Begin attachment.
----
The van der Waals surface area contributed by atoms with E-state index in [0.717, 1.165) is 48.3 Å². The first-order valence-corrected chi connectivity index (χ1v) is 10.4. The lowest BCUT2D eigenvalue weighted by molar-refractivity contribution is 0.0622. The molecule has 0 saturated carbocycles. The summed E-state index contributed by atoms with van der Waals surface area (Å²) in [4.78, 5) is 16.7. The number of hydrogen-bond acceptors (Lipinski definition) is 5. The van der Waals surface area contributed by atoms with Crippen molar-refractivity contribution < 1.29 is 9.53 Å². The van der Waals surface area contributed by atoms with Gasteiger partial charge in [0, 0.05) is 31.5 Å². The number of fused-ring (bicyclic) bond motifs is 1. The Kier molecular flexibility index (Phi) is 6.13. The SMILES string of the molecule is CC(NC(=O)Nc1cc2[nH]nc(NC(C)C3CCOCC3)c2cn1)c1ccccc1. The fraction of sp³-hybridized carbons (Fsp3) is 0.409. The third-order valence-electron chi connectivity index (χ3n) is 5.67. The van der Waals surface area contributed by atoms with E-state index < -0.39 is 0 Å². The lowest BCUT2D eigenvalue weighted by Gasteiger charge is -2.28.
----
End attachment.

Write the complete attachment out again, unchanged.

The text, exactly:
The van der Waals surface area contributed by atoms with E-state index in [0.717, 1.165) is 48.3 Å². The first-order valence-corrected chi connectivity index (χ1v) is 10.4. The lowest BCUT2D eigenvalue weighted by molar-refractivity contribution is 0.0622. The molecule has 0 saturated carbocycles. The summed E-state index contributed by atoms with van der Waals surface area (Å²) in [4.78, 5) is 16.7. The number of hydrogen-bond acceptors (Lipinski definition) is 5. The van der Waals surface area contributed by atoms with Crippen molar-refractivity contribution < 1.29 is 9.53 Å². The van der Waals surface area contributed by atoms with Gasteiger partial charge in [0, 0.05) is 31.5 Å². The number of fused-ring (bicyclic) bond motifs is 1. The Kier molecular flexibility index (Phi) is 6.13. The SMILES string of the molecule is CC(NC(=O)Nc1cc2[nH]nc(NC(C)C3CCOCC3)c2cn1)c1ccccc1. The fraction of sp³-hybridized carbons (Fsp3) is 0.409. The third-order valence-electron chi connectivity index (χ3n) is 5.67. The van der Waals surface area contributed by atoms with E-state index < -0.39 is 0 Å². The lowest BCUT2D eigenvalue weighted by Gasteiger charge is -2.28.